Full-year profits at National Grid fell by nearly a third as the company that owns and operates vital energy infrastructure was hit by one-off factors, including having to write off funds spent to connect two planned new nuclear power stations in the UK that were subsequently cancelled.
Pre-tax profit for the year to March dropped 31 per cent to £1.8bn. Earnings were also hit by a seven-month labour dispute in the US state of Massachusetts, which was resolved in January, as well as restructuring programmes at its US and UK businesses.
On an underlying basis, which strips out exceptional costs and other factors such as the costs of dealing with major storms, pre-tax profit for the 12 months that ended March 31 was down 3 per cent to £2.5bn, which was slightly ahead of analysts’ expectations.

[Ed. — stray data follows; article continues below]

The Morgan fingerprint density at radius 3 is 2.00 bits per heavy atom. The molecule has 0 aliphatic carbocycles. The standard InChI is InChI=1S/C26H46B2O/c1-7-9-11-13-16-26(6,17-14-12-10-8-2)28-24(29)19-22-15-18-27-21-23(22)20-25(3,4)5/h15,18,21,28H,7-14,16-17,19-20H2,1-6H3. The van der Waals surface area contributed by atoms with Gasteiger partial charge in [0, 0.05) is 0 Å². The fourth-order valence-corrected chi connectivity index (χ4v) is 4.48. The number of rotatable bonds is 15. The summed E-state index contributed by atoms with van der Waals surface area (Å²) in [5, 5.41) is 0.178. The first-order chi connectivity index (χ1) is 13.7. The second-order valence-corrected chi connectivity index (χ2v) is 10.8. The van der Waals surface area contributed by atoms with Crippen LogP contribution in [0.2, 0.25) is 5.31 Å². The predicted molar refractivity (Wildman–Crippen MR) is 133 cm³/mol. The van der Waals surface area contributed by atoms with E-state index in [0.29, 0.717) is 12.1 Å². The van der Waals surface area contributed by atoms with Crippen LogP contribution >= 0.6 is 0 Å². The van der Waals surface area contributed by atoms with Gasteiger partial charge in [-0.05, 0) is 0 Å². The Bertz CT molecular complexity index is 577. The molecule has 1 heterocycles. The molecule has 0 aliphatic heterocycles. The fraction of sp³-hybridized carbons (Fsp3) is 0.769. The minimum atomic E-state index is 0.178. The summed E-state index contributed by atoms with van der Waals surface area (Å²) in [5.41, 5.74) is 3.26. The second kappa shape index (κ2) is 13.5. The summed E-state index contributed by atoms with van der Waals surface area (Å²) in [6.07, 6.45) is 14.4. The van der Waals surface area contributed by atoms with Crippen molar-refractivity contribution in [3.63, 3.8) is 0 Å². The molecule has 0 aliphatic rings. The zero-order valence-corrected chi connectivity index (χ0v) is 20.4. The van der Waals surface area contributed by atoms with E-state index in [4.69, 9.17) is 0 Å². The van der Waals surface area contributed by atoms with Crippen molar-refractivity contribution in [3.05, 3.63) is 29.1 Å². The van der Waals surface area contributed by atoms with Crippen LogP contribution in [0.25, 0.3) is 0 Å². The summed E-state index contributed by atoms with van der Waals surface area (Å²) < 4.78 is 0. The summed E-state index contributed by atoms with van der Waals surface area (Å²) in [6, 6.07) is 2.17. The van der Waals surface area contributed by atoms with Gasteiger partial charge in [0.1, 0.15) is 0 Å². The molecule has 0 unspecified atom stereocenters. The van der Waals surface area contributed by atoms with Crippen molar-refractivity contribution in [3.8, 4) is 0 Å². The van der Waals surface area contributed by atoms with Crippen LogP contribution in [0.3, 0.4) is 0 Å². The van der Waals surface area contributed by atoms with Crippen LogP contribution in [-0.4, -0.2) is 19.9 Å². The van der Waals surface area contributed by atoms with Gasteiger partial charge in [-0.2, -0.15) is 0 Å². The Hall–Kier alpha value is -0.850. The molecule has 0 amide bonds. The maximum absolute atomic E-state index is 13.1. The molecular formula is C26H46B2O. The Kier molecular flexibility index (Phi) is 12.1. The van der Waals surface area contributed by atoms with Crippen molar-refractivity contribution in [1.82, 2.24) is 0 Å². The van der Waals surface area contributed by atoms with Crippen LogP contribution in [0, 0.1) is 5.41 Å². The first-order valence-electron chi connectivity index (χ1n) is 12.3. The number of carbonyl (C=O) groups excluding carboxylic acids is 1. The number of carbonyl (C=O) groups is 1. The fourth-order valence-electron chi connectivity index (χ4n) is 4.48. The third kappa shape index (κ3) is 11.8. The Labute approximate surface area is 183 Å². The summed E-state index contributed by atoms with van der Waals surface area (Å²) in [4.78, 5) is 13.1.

Underlying earnings per share rose 5 per cent to 58.9p, which the company said reflected a lower share count.
National Grid has recommended a full-year dividend of 47.34p, an increase of about 3 per cent.
The company, which operates the high voltage electricity transmission system in the UK and ensures demand is balanced with supply, said it was forced to write off £137m of development costs in relation to connecting planned new nuclear plants in Cumbria and Wales, which were both scrapped last year.
National Grid and other owners of gas and electricity networks in the UK are facing a crackdown from the UK energy regulator Ofgem in their allowed returns to investors. Ofgem has proposed cutting returns to about 4-5 per cent from 2021 from 7-8 per cent currently.
In its results, National Grid argued that a “fair” return would be 5.5 per cent.
Network companies such as National Grid have previous been criticised by consumer groups in the UK for making “eye-watering” profits at the expense of consumers, who pay for the costs of maintaining cables and pipes that deliver energy to homes and businesses through their bills.